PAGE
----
Guy Opperman, minister for pensions and financial inclusion, said that the government will be able to create nudges and saving models for the self-employed.
By 2020 most businesses, self-employed people and landlords will be required to use software or apps to keep their business records and provide regular updates of information to HM Revenue & Customs, replacing the annual tax return.
This overhaul, announced in 2016, has been branded Making Tax Digital.
Speaking at a hearing at the Treasury select committee yesterday (8 May) in Parliament, Mr Opperman said once the reform is concluded, the new system will be "one of the greatest levers that we could utilise to address the self-employed in particular".
He said: "Because once your tax return is done on a digital basis, in a total revolutionary way, your ability to do nudges and sidecar versions of savings through a tax return will massively go through the roof. But that is for the future."
Former Labour adviser Matthew Taylor had proposed a similar solution in his review of working practices in the modern economy.
He concluded that effectively auto-enrolling self-employed people into a pension through the self-assessment tax process would help to deal with the issue of this type of worker failing to set cash aside for retirement.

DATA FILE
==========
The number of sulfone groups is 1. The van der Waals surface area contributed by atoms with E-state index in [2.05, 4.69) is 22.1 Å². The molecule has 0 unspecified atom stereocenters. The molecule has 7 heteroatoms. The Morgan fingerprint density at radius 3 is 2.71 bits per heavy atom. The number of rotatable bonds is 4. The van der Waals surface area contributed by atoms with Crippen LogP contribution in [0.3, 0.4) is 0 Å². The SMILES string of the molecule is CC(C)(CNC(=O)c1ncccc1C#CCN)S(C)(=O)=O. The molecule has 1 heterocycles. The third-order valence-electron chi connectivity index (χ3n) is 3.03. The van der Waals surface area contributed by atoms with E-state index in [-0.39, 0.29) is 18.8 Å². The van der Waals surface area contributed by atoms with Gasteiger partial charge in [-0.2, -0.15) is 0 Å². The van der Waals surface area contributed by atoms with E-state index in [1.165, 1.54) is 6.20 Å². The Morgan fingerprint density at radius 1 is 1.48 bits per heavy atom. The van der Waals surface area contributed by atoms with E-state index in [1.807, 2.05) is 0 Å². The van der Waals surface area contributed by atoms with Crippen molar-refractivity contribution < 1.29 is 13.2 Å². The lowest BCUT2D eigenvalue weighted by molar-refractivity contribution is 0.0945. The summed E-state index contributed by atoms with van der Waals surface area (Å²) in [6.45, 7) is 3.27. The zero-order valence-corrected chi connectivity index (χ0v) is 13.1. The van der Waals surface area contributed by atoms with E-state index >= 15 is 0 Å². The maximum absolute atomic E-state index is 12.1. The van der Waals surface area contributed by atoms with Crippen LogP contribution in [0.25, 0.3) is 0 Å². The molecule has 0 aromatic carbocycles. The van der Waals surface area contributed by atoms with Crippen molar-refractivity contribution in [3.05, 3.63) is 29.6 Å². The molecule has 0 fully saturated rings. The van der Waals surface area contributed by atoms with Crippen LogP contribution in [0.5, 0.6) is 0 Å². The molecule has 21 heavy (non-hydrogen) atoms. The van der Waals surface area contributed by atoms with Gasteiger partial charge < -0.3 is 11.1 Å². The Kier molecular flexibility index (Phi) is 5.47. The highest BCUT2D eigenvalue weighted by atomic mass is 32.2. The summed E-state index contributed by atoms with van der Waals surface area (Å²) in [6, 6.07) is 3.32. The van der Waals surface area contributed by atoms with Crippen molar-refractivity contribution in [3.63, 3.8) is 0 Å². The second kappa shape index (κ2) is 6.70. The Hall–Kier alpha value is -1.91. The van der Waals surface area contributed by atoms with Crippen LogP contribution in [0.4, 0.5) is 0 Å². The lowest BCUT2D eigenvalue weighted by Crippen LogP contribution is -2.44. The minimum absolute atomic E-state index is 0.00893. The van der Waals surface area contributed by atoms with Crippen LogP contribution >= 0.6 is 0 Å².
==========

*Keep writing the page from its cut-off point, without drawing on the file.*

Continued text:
Providers Aviva and Royal London have suggested a similar possibility, including the chance for the self-employed to opt-out of contributions.
However, such a solution has been dismissed by the government until now.
Instead, the Department for Work & Pensions (DWP) announced, in its latest auto-enrolment review, that it will test a number of approaches, through which "the government intends to identify options for self-employed people that can work at scale".
City minister John Glen, also speaking at the hearing, said: "The lack of clarity over what single intervention in policy innovation to sort this one out – given the diversity of the population – means that it is challenging but it is one that we are actively engaging together in trying to find a solution."
Both Mr Glen and Mr Opperman agree that fintech companies are already playing a big part in this area, by creating saving apps that are appealing to self-employed workers.
Mr Opperman said: "I believe that is the future, people are saving in a totally different way that our parents and grandparents didn't know."